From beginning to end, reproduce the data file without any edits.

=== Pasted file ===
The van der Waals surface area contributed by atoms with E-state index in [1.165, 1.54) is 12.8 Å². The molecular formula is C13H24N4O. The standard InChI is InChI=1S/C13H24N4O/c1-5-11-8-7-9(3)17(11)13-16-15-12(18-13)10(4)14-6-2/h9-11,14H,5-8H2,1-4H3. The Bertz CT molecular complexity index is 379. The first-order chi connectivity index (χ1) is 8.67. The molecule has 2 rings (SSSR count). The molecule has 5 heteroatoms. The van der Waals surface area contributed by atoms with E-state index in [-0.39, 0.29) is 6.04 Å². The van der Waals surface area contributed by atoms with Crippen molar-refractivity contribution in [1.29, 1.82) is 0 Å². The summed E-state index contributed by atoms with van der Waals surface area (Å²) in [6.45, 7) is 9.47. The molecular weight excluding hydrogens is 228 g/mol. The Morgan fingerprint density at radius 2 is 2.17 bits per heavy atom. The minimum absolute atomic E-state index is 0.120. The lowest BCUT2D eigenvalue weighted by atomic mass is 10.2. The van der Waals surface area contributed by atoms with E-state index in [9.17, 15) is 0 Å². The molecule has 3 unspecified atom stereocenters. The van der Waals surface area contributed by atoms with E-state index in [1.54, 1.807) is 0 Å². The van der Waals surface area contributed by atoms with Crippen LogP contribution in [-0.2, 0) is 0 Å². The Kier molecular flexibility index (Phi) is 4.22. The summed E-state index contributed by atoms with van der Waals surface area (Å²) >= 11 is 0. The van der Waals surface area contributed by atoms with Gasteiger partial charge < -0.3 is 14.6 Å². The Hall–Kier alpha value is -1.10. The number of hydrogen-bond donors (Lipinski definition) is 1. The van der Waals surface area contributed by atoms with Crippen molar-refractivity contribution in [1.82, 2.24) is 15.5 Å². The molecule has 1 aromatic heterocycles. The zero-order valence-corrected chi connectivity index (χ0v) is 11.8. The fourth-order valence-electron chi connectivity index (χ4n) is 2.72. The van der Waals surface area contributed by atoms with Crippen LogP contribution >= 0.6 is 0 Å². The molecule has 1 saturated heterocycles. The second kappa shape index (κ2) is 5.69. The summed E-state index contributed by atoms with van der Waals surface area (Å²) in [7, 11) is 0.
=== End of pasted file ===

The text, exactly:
The van der Waals surface area contributed by atoms with E-state index in [1.165, 1.54) is 12.8 Å². The molecular formula is C13H24N4O. The standard InChI is InChI=1S/C13H24N4O/c1-5-11-8-7-9(3)17(11)13-16-15-12(18-13)10(4)14-6-2/h9-11,14H,5-8H2,1-4H3. The Bertz CT molecular complexity index is 379. The first-order chi connectivity index (χ1) is 8.67. The molecule has 2 rings (SSSR count). The molecule has 5 heteroatoms. The van der Waals surface area contributed by atoms with E-state index in [-0.39, 0.29) is 6.04 Å². The van der Waals surface area contributed by atoms with Crippen molar-refractivity contribution in [1.29, 1.82) is 0 Å². The summed E-state index contributed by atoms with van der Waals surface area (Å²) in [6.45, 7) is 9.47. The molecular weight excluding hydrogens is 228 g/mol. The Morgan fingerprint density at radius 2 is 2.17 bits per heavy atom. The minimum absolute atomic E-state index is 0.120. The lowest BCUT2D eigenvalue weighted by atomic mass is 10.2. The van der Waals surface area contributed by atoms with E-state index in [9.17, 15) is 0 Å². The molecule has 3 unspecified atom stereocenters. The van der Waals surface area contributed by atoms with E-state index in [1.54, 1.807) is 0 Å². The van der Waals surface area contributed by atoms with Crippen LogP contribution in [-0.2, 0) is 0 Å². The Kier molecular flexibility index (Phi) is 4.22. The summed E-state index contributed by atoms with van der Waals surface area (Å²) >= 11 is 0. The van der Waals surface area contributed by atoms with Gasteiger partial charge < -0.3 is 14.6 Å². The Hall–Kier alpha value is -1.10. The number of hydrogen-bond donors (Lipinski definition) is 1. The van der Waals surface area contributed by atoms with Crippen molar-refractivity contribution in [1.82, 2.24) is 15.5 Å². The molecule has 1 aromatic heterocycles. The zero-order valence-corrected chi connectivity index (χ0v) is 11.8. The fourth-order valence-electron chi connectivity index (χ4n) is 2.72. The van der Waals surface area contributed by atoms with Crippen LogP contribution >= 0.6 is 0 Å². The molecule has 1 saturated heterocycles. The second kappa shape index (κ2) is 5.69. The summed E-state index contributed by atoms with van der Waals surface area (Å²) in [7, 11) is 0.